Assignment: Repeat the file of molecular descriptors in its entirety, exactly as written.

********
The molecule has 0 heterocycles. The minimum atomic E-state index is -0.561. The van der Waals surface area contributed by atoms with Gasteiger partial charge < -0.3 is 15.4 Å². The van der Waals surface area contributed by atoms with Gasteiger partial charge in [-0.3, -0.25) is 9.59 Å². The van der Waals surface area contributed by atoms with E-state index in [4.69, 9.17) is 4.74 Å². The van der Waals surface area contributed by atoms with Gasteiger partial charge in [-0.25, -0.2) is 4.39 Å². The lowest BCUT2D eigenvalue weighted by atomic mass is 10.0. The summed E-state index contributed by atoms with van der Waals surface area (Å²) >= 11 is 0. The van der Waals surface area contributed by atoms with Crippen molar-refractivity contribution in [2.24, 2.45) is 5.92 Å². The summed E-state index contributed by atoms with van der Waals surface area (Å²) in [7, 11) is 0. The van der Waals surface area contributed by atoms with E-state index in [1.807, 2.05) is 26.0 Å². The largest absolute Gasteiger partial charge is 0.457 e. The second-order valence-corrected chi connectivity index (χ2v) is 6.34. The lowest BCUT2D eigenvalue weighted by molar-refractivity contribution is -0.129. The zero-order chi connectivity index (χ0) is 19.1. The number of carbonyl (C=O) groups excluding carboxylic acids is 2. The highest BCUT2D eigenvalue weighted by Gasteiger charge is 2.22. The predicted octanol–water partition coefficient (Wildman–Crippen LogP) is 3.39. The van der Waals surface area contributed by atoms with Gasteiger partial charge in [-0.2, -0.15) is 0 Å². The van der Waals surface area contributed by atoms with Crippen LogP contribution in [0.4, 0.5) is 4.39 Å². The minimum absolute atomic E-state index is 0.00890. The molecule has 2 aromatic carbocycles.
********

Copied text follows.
The molecule has 0 heterocycles. The minimum atomic E-state index is -0.561. The van der Waals surface area contributed by atoms with Gasteiger partial charge < -0.3 is 15.4 Å². The van der Waals surface area contributed by atoms with Gasteiger partial charge in [-0.3, -0.25) is 9.59 Å². The van der Waals surface area contributed by atoms with E-state index in [4.69, 9.17) is 4.74 Å². The van der Waals surface area contributed by atoms with Gasteiger partial charge in [-0.25, -0.2) is 4.39 Å². The lowest BCUT2D eigenvalue weighted by atomic mass is 10.0. The summed E-state index contributed by atoms with van der Waals surface area (Å²) >= 11 is 0. The van der Waals surface area contributed by atoms with Crippen molar-refractivity contribution in [2.24, 2.45) is 5.92 Å². The summed E-state index contributed by atoms with van der Waals surface area (Å²) in [7, 11) is 0. The van der Waals surface area contributed by atoms with E-state index in [1.807, 2.05) is 26.0 Å². The largest absolute Gasteiger partial charge is 0.457 e. The second-order valence-corrected chi connectivity index (χ2v) is 6.34. The lowest BCUT2D eigenvalue weighted by molar-refractivity contribution is -0.129. The zero-order chi connectivity index (χ0) is 19.1. The number of carbonyl (C=O) groups excluding carboxylic acids is 2. The highest BCUT2D eigenvalue weighted by Gasteiger charge is 2.22. The predicted octanol–water partition coefficient (Wildman–Crippen LogP) is 3.39. The van der Waals surface area contributed by atoms with Gasteiger partial charge in [-0.2, -0.15) is 0 Å². The van der Waals surface area contributed by atoms with Crippen LogP contribution in [0.4, 0.5) is 4.39 Å². The minimum absolute atomic E-state index is 0.00890. The molecule has 2 aromatic carbocycles.